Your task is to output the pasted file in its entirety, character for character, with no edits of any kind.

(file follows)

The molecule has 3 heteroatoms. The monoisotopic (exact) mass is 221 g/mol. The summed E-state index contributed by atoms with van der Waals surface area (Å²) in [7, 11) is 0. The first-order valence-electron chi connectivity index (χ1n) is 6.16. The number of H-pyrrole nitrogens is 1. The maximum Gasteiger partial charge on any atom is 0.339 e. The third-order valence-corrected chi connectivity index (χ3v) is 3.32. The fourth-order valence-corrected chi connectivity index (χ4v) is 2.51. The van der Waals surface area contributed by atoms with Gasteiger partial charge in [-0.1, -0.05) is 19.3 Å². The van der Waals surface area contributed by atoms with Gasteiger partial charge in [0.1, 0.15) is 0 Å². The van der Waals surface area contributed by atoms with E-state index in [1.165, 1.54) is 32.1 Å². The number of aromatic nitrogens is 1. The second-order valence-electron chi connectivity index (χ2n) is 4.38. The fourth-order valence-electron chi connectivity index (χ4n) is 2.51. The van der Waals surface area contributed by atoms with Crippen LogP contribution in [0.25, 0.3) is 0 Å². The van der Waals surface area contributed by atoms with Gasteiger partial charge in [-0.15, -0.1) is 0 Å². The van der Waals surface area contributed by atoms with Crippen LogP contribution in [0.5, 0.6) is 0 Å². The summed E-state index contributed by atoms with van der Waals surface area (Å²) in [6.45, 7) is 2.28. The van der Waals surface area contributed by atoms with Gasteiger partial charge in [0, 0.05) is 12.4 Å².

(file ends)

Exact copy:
The molecule has 3 heteroatoms. The monoisotopic (exact) mass is 221 g/mol. The summed E-state index contributed by atoms with van der Waals surface area (Å²) in [7, 11) is 0. The first-order valence-electron chi connectivity index (χ1n) is 6.16. The number of H-pyrrole nitrogens is 1. The maximum Gasteiger partial charge on any atom is 0.339 e. The third-order valence-corrected chi connectivity index (χ3v) is 3.32. The fourth-order valence-corrected chi connectivity index (χ4v) is 2.51. The van der Waals surface area contributed by atoms with Gasteiger partial charge in [-0.1, -0.05) is 19.3 Å². The van der Waals surface area contributed by atoms with Gasteiger partial charge in [0.1, 0.15) is 0 Å². The van der Waals surface area contributed by atoms with E-state index in [1.165, 1.54) is 32.1 Å². The number of aromatic nitrogens is 1. The second-order valence-electron chi connectivity index (χ2n) is 4.38. The fourth-order valence-electron chi connectivity index (χ4n) is 2.51. The van der Waals surface area contributed by atoms with Crippen LogP contribution in [0.25, 0.3) is 0 Å². The van der Waals surface area contributed by atoms with Gasteiger partial charge in [-0.15, -0.1) is 0 Å². The van der Waals surface area contributed by atoms with Crippen LogP contribution in [0.5, 0.6) is 0 Å². The summed E-state index contributed by atoms with van der Waals surface area (Å²) in [6.45, 7) is 2.28. The van der Waals surface area contributed by atoms with Gasteiger partial charge in [0, 0.05) is 12.4 Å².